This checks the PSU under no load conditions, so it is not completely reliable. But if it can not pass this, it is dead. Then repeat the checks with the PSU plugged into the computer to put a load on the PSU.

If the system beeps:
If it looks like the PSU is good, install a memory stick. Boot. Beep pattern should change to one long and several short beeps indicating a missing graphics card. Silence or long single beeps indicate a problem with the memory.

Insert the video card and connect any necessary PCIe power connectors. Boot. At this point, the system should POST successfully (a single short beep). Notice that you do not need keyboard, mouse, monitor, or drives to successfully POST.

Now start connecting the rest of the devices starting with the monitor, then keyboard and mouse, then the rest of the devices, testing after each step. It's possible that you can pass the POST with a defective video card. The POST routines can only check the video interface. It cannot check the internal parts of the video card.
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a b V Motherboard
November 24, 2010 9:01:51 PM

As well as removing the battery you need to switch the JBAT1 jumper switch over.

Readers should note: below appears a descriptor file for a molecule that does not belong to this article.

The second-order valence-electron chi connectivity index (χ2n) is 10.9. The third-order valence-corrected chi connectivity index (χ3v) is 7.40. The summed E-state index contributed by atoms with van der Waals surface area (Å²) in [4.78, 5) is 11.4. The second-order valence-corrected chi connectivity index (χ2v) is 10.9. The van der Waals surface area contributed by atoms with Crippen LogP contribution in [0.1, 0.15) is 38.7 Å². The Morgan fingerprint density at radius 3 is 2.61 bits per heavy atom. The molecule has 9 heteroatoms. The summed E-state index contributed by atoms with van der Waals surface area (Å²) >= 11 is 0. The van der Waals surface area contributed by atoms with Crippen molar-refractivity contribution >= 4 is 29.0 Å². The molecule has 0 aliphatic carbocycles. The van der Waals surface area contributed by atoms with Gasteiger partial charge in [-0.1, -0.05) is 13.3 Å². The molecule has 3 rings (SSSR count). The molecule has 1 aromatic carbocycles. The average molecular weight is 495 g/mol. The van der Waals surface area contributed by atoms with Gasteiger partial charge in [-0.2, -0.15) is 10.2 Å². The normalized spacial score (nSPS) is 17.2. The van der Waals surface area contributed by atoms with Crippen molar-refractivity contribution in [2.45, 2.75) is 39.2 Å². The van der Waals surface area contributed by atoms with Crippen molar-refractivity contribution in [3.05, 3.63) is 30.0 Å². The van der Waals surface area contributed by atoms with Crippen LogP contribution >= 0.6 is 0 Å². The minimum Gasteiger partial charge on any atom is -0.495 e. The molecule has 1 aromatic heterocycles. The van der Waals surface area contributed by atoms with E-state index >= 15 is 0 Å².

A pic of your mobo and the cmos clear instructions are in the manual.
http://www.msi.com/index.php?func=downloadfile&dno=1143...

The mobo does have a 4 pin ATX plug, have you def got this connected?

Also what CPU are you using and is your bios up to date?
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November 24, 2010 9:17:25 PM

beanoslim said:
As well as removing the battery you need to switch the JBAT1 jumper switch over.

A pic of your mobo and the cmos clear instructions are in the manual.
http://www.msi.com/index.php?func=downloadfile&dno=1143...

The mobo does have a 4 pin ATX plug, have you def got this connected?

Also what CPU are you using and is your bios up to date?

Bios I do not know. I built this whole pc today. Stupid me, I didn't see the CPU Powercord, so I plugged that in. It ran for 4 seconds before it shut off. The light on the Mobo turned on, and it shut off and repeats. CPU problem? yes, it has a 4pin atx. just conected it and thts what I got. So, CPU issue?
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November 24, 2010 9:31:32 PM

Right, download the manual and do a bios reset. The jumper is next to the ide slot.
Remove the power cable, press your power button a few times, switch the jumper, remove the bios battery.
Leave it 15 mins, push battery back in, switch jumper back, power it on.

Only other thing I can say is I had a similar problem when I upgraded a e6600, it did exactly what your saying and the problem was the default bios wasn't up to date enough to support the cpu.

Thats way I asked what cpu you had. The only way I fixed mine was to get an older cpu to get the machine to boot so I could update the bios. Luckily I picked up an old celeron for £5.